Are Medical Exams For Seafaring Crew Detailed Enough?

As with any new employer, part of joining a new team can involve completing a medical examination – this is often par for the course in many places.

But it’s long been known that the medical received before joining a ship, is not in-depth enough to truly cover the needs of all staff.

One part of the shipping company’s role is to ensure that all crew are in as safe an environment as possible whilst in their employ.

It’s not until you consider the risks all around the seafaring crew and within the maritime professions that you really start to get a grasp on what an undertaking this is.

One particular area where the medical exams are not meeting the needs of the crew is around heart conditions. The medical exams don’t currently go into enough detail to uncover any underlying heart conditions so would be missing a crucial piece on how much risk that member is under once aboard.

Simply by stepping onto a ship, you are already in a much more dangerous setting – after all, it goes with the territory doesn’t it?

That perspective is often so widely accepted, that it would be easy to be a little blase about the fact you’re merely following procedural protocol while checking over the health of a new member. If the current measures are also falling short where potential heart issues are concerned, it makes it almost impossible to predict with any accuracy whether an underlying heart problem could cause any future incidents or developments.

So how can shipowners ensure that measures to keep their crew safe are sufficient when the risk of physical injury or loss of health is significantly heightened by the setting?

It’s widely accepted that ship crew are naturally exposed to far more risks than their land-loving peers. Besides the dangers of the ship itself, there are also additional factors such as:

  • Sudden climate change exposure
  • Being exposed to epidemic diseases, both on the ship and in port environments
  • Being exposed to devices with sudden electromagnetic, vibration or sound radiation
  • Heightened stress, physical and psychological strain through the nature of the work
  • Being in countries with low-quality healthcare
  • Logistics of being at sea causing delays in medical assistance.

Other implications to be borne in mind by ships are those involved in ensuring that the staff can get the vital help that they need should health issues crop up while at sea.

According to international regulation set out in the Maritime Labour Convention (MLC 2006), it is expected that:

 “seafarers must receive equal quality of care as the population onshore” 

When we look at the challenges of the environment, in the case of injury or illness this can pose many a logistical problem.

  • Transporting the patient to the hospital from the ship
  • Admission to hospital in a multitude of countries
  • Accessing medicines and ensuring they are administered correctly
  • Transporting the patient to their home country
  • Provision of salary and sickness benefits during their illness and recovery.

From the shipowners perspective, they will also need to factor in additional costs such as production loss while the patient is recovering, the cost of replacing the worker’s output, the potential increase to their insurance premium as well as any time spent on managing the repatriation of the patient.

Add all of that up and what it equals is expensive. 

The shipping industry is also on a tight turnaround. Time is most definitely money in this business, with any slippage potentially costing a fortune.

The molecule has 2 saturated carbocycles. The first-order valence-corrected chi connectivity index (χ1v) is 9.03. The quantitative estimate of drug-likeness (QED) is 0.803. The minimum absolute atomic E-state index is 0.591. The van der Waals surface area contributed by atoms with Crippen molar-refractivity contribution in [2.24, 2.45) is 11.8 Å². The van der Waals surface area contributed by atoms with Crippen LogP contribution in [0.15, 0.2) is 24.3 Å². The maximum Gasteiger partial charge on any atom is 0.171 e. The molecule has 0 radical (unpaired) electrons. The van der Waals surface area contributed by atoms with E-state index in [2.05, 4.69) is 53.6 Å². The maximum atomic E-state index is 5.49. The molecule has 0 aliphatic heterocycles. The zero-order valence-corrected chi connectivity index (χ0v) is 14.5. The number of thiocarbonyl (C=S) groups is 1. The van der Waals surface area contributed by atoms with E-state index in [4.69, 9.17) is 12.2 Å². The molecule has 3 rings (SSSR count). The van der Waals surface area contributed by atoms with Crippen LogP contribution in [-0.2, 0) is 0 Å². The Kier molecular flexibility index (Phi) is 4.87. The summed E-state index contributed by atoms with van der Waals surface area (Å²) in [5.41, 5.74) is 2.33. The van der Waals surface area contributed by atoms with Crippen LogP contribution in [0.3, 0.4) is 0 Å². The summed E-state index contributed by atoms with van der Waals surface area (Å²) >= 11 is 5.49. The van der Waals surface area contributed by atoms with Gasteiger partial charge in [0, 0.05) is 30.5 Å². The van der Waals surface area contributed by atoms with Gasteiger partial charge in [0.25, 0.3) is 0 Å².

So what’s the point here?

If you’re in the shipping world – none of that is news to you. So with that in mind, it’s easy to see why any crew member with potential illness, particularly a heart-based one, may be a little loose with their version of the truth when filling in their medical forms.

Disclosing that you may be a heightened risk to a shipowner could easily feel like you’re risking the job itself, so many crew members keep vital medical information to themselves.

One such incident happened in March 2018, when the master of the Sage Amazon bulk carrier suffered a cardiac event while standing on the access ladder above the cargo hold.

Their ship was just about to receive a cargo of cement so the crew been down into the hold to sweep and dry the top of the tank. The master and chief officer went to verify that the work had been done with the chief officer using the port ladder and the master using the starboard ladder.

Literally minutes later, a muffled sound was heard, and the master was seen lying unconscious on the main deck. Help was called for immediately via a portable radio by the Chief Officer and the ICE advisor on-board called the harbourmaster for guidance and requested a boat to bring the master ashore. 

A call to 911 was made and the master’s vital signs were shared with the 911 operator – it was confirmed at this point that the vessel was not carrying an automated external defibrillator. Under guidance, the crew administered medical oxygen and shared the details of the head injury, before handing over to the Coast Guard, who then took the call to dispatch the resources needed to carry out the medical evacuation.

At this point, the master was still breathing, but his forehead was reporting to be cold – 

CPR began but it was reported that the master no longer had a pulse and that the colour of his skin had changed.

Over three hours later, the fast rescue craft had managed to reach the master and their AED went through eight diagnosis cycles but did not initiate defibrillation as the vital signs were not being found.

CPR was resumed alongside remote medical counselling, but shortly afterwards the physician recommended the CPR stop due to the lack of response to CPR, and no presence of vital signs, pronouncing the shipmaster dead.

The post mortem was conducted and showed that the master had a deep laceration on his scalp. His cause of death was initially thought to be the severe cranial trauma, causing the haemorrhage and resulting in the cardiopulmonary arrest. Upon further investigation during the autopsy, it was revealed that the master had, in fact, died of acute myocardial infarction, a heart attack. 

And that although the head injuries were serious, his skull and brain were intact with no presence of cerebral haemorrhage. It transpired that the master had an enlarged heart and that this was not the first incident of the myocardial infarction.